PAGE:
Figure 1: Number of entries per subject in 2018 and 2019
Female students are now taking sciences (biology, chemistry, and physics) at the same rate as their male peers. Despite an increase in physics entries, the biggest gains were made in chemistry and biology, and there remain big disparities between the subjects in terms of their gender mix – around three times as many males as females take physics, and nearly twice as many females and males take biology
It is a mixed picture for the recently ditched ‘facilitating’ subjects, with the sciences, history, geography, and Spanish performing well, while other languages and English literature decline.
Modern Languages continue their decline, with a reduction of five per cent compared to last year. The decline in languages mirrors the GCSE entries for this cohort, which saw 10 per cent falls in entry for French and German at GCSE, and a smaller fall in Spanish. Spanish has bucked the trend, with an increase of 4.5 per cent, overtaking French for the first time to become the most popular modern language.
As expected, AS level entries continue to fall by 56 per cent in England. There has been an overall decline of 91 per cent from 2015, the year before reforms of AS and A levels began. The decline in AS entries could lead to an even narrower curriculum, when the UK already has one of the narrowest curricula in the OECD.
The subjects with some of the largest proportions of pupils getting an A* or A were further maths, maths and French (with 53, 41 and 36 per cent of entrants achieving those grades respectively).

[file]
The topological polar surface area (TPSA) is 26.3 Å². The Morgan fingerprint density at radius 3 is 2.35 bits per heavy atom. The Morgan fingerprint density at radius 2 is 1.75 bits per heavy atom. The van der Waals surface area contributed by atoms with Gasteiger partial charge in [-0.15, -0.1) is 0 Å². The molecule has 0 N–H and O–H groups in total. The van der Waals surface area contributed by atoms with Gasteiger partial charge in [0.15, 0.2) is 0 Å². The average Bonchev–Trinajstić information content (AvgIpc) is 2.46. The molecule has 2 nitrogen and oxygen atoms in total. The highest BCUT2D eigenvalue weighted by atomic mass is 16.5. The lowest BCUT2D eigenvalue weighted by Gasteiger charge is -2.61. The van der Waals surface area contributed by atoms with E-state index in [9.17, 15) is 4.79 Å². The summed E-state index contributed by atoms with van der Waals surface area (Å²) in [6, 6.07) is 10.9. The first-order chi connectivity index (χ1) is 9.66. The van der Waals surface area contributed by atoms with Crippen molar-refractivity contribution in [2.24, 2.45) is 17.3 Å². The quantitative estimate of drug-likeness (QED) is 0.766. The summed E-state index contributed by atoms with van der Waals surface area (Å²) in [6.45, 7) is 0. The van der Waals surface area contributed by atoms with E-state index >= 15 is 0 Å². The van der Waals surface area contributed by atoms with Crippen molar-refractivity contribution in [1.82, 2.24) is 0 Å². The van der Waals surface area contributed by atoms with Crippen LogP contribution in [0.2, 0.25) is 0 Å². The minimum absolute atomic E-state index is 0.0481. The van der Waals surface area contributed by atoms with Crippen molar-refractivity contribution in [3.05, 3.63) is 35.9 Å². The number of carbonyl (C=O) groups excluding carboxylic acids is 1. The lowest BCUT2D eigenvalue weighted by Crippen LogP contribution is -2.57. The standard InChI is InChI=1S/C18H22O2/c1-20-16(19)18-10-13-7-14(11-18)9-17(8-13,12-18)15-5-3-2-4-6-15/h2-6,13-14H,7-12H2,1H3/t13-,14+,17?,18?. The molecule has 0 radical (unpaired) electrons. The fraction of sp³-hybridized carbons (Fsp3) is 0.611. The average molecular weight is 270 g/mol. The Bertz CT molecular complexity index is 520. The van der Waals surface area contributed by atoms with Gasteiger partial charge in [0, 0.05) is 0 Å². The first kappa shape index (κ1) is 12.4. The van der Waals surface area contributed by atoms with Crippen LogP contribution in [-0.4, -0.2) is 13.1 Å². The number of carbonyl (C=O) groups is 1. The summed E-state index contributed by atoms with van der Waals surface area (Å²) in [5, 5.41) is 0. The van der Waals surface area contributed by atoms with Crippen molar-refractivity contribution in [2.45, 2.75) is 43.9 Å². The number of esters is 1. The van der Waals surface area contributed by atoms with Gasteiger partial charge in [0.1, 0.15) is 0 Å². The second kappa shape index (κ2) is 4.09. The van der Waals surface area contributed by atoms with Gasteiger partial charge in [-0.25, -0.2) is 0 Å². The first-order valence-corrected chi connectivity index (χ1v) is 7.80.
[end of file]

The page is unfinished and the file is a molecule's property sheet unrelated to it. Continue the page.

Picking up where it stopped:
In terms of the subjects where students sat the newer GCSEs, grades have slipped in maths this year. Results were stable for English literature and English language.
For the rest of the new A levels, there has been a dip in performance in political studies, law, with stable results for media studies.
Figure 2 shows gender gaps in entries and the gender gaps in attainment. Overall, female students continue to score more A*/A than males in most subjects, particularly in geography, psychology and art and design subjects. In maths, further maths and chemistry subjects however, male students tend to score higher grades, and achieve slightly more A*/As overall.
Figure 2: Gender gaps in subject entries and attainment 2019
The best performing region in England was the South East, with 78 per cent of entries at A*-C, and 28 per cent of entries at A*/A. The East and West Midlands were the worst performing regions, with 73 per cent of entries at A*-C.
The North East was the only region to see an improvement in the proportion of students achieving an A grade from last year, with a percentage point change of 0.3. The East Midlands region saw the biggest fall in the proportion of students achieving an A grade, down by 2.1 percentage points compared to last year.
In results week, it is also important to look beyond the latest statistics and trends at A level, and consider the many thousands of students in England that decide to take alternative education pathways: this includes those that do not progress on to university, or those that do not take A levels after their GCSEs.
Students taking vocational qualifications such as BTECs are on the rise – with disadvantaged students disproportionately represented among these routes. Indeed, our research shows that over recent years, post-16 education routes have become increasingly segregated between the poorest and the rest.
Given these developments, when examining trends in educational attainment at this age, policymakers and commentators should consider taking a much broader view, and give equal consideration to the achievements of the half of young people in England who opt for different paths.